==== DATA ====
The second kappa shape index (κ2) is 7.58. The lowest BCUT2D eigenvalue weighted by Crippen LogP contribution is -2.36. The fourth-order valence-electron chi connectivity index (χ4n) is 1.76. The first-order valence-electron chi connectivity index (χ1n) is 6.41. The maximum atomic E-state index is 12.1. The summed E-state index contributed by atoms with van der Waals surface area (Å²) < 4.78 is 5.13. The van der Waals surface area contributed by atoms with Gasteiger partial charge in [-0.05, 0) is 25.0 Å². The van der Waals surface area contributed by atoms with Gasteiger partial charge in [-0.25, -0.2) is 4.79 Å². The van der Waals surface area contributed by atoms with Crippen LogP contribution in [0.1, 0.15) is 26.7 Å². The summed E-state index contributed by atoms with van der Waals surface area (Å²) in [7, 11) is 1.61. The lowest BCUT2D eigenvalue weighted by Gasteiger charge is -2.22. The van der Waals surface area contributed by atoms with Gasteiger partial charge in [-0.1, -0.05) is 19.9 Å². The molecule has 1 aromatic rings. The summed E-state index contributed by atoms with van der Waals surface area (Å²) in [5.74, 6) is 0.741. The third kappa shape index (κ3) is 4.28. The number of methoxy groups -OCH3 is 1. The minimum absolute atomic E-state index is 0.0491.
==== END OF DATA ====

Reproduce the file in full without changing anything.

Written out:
The second kappa shape index (κ2) is 7.58. The lowest BCUT2D eigenvalue weighted by Crippen LogP contribution is -2.36. The fourth-order valence-electron chi connectivity index (χ4n) is 1.76. The first-order valence-electron chi connectivity index (χ1n) is 6.41. The maximum atomic E-state index is 12.1. The summed E-state index contributed by atoms with van der Waals surface area (Å²) < 4.78 is 5.13. The van der Waals surface area contributed by atoms with Gasteiger partial charge in [-0.05, 0) is 25.0 Å². The van der Waals surface area contributed by atoms with Gasteiger partial charge in [-0.25, -0.2) is 4.79 Å². The van der Waals surface area contributed by atoms with Crippen LogP contribution in [0.1, 0.15) is 26.7 Å². The summed E-state index contributed by atoms with van der Waals surface area (Å²) in [7, 11) is 1.61. The lowest BCUT2D eigenvalue weighted by Gasteiger charge is -2.22. The van der Waals surface area contributed by atoms with Gasteiger partial charge in [-0.1, -0.05) is 19.9 Å². The molecule has 1 aromatic rings. The summed E-state index contributed by atoms with van der Waals surface area (Å²) in [5.74, 6) is 0.741. The third kappa shape index (κ3) is 4.28. The number of methoxy groups -OCH3 is 1. The minimum absolute atomic E-state index is 0.0491.